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Halloween Playlist Collection Volume Four: Theme Songs and Showtunes
Songs We All Remember
One, two; Freddy's Coming for you....
How scary would our horror movies really be without their music? They send shivers down our spines, announcing the presence of our terrifying villain and the doom of our unfortunate (and so often inept) victim. They can be loud and epic, subtle and creeping, even lighthearted or humorously ironic.
Here are the horror film themes from my Halloween playlist!
Nightmare on Elm Street theme- Charles Bernstein
One of the most absolutely horrifying scary movie villains is Freddy Kreuger, the child killer who was slain by the people of his town and came back from the dead to slay people in their sleep. You cannot run from him, and once you're in his world of dreams there is no escape! His theme music is eerie and ominous, often coupled with a haunting rhyme chanted by two ghostly children:
One, two; Freddy's Coming for you. Three four, Better Lock Your Door. Five, six; Grab your crucifix. Seven, eight; better stay up late. Nine, ten; never sleep again!
He's got style, he's got wit, he's got claws that will tear you to pieces. You hear his music, and you know somebody's done for!
Saw theme- Charles Clouser
I've never been a huge fan of the Saw franchise. The first film was creative, but as they kept being made it seemed they were only concerned with unrelenting violence.
But sweet Jesus; is this theme song awesome! It is loud and epic, sounding like the devil's own power saw spinning in the deepest pit of hell. I could just as easily see some great badass walking to this as the diminutive but intimidating Jigsaw doll.
Not really one of my favorites, as a movie or for music. This series was made as a parody of the great horror movies, and enjoyed some popularity in the 90s. It had all the required pieces of a horror film: attractive people being slain by a shadowy killer, mysteries to be solved, blood everywhere, and plenty of pop culture references. It left very little impact, though.
Its theme is a decent example of the slasher genre, and belongs on the playlist of any of us who grew up watching these films.
"Vampire Hunters"- Francis Ford Coppola's "Dracula"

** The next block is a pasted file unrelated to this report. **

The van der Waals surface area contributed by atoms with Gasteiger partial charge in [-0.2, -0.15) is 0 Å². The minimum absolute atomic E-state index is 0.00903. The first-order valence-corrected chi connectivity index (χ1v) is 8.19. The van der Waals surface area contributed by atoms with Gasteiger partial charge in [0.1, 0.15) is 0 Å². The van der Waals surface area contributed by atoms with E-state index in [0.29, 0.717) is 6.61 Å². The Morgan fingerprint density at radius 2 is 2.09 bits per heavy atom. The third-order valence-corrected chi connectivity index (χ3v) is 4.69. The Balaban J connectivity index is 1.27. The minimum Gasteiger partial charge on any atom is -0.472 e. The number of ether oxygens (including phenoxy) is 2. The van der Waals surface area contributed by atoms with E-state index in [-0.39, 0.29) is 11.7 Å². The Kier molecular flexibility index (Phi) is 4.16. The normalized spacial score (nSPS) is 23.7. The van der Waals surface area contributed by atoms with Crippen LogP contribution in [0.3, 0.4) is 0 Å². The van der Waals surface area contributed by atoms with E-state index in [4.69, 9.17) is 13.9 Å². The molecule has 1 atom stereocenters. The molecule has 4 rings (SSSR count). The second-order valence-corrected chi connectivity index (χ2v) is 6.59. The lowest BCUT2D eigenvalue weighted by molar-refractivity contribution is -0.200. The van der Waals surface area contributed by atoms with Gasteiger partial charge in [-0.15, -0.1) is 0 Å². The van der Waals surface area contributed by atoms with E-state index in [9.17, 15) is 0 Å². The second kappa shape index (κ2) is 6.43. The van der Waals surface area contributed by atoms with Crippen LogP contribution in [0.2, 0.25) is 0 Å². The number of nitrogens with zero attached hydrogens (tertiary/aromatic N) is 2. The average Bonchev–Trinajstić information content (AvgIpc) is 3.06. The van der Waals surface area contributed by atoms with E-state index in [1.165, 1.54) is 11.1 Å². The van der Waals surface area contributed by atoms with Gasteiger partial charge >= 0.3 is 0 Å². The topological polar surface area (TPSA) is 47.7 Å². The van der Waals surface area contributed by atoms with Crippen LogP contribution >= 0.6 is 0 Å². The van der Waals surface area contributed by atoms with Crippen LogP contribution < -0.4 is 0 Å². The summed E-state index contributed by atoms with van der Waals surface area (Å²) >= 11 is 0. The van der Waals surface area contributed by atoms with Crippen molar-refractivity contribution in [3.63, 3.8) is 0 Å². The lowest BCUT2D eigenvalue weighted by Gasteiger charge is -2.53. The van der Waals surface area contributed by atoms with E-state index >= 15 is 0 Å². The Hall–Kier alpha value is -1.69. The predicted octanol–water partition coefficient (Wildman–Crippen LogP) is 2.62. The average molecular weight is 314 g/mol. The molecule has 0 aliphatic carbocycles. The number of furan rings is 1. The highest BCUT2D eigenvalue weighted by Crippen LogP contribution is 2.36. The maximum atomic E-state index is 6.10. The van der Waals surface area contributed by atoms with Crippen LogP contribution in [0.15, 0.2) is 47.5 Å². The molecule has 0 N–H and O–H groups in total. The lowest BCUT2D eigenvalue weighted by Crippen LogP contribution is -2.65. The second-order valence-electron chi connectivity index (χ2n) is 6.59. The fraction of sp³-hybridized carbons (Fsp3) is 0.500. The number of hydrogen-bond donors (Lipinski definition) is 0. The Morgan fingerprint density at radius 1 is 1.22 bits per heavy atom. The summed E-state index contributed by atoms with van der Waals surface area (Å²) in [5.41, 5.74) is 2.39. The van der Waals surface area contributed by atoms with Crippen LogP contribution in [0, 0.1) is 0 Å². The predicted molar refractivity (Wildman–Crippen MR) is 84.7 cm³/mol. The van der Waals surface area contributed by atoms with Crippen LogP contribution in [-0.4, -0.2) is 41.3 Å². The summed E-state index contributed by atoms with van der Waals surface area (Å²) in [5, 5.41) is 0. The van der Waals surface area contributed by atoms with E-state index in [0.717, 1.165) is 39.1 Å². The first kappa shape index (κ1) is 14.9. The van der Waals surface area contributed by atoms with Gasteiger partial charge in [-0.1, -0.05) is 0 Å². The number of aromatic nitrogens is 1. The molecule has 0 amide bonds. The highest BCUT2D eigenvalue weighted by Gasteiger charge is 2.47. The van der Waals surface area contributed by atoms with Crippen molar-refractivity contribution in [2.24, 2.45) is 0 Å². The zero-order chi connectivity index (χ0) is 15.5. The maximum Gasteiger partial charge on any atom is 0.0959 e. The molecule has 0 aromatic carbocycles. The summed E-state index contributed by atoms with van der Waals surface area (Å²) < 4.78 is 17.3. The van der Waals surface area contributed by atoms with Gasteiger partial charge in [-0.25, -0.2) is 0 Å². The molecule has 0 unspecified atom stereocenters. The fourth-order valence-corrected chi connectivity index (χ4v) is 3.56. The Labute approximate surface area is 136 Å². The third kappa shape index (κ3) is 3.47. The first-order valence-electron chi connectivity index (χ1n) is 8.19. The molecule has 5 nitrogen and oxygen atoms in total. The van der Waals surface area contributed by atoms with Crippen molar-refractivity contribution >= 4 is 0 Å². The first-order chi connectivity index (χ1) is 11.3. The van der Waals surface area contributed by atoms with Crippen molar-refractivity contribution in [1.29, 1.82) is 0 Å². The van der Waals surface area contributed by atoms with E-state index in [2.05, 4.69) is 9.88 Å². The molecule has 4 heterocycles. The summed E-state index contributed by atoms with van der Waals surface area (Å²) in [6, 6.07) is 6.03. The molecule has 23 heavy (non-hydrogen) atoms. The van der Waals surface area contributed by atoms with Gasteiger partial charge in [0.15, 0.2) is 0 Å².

Of all the disappointments Hollywood has produced over the years, Francis Ford Coppola's "Dracula" ranks among the worst. This film had everything it needed to be great: the classic story, a star-studded cast, a fine high budget, and the director of the Godfather at the wheel.
...and yet it was a miserable failure! But this song on the soundtrack was wonderful, providing a driving, menacing tune. You listen to it and you can almost sense some dark evil creeping over hill and dale in the foggy night.
Twilight Zone theme
From disturbing to heartwarming, horrifying or humorous, the Twilight Zone always took us to that shadowy part of our minds where the strange and supernatural became the norm and there was no limit to how strange it could become.
And of course, this theme takes us back there. We hear it and suddenly wonder what that shadow in the corner really is, what that light was in the sky, and whether you're really alone in the dead of night.
The X-Files, much like the Twilight Zone, always took us to the world of the weird, and this tune always signaled the change. Whether it was aliens, strange creatures, or the shady government organization trying to control them, the X-Files was never without some conspiracy or plot.
Psycho- Bernard Hermann
It's every traveler's nightmare: You pull off the road at some shady hotel for the night, check in, relax, and go to take a shower...and are never seen again.
This film about the man at war with himself and possessing horrifyingly homicidal tendencies reminds us of the fragility of the human mind and how scary people really can become. And its theme fits it perfectly, all at once fidgety and panicked and confused yet with a driving menace that can't help but make us all nervous.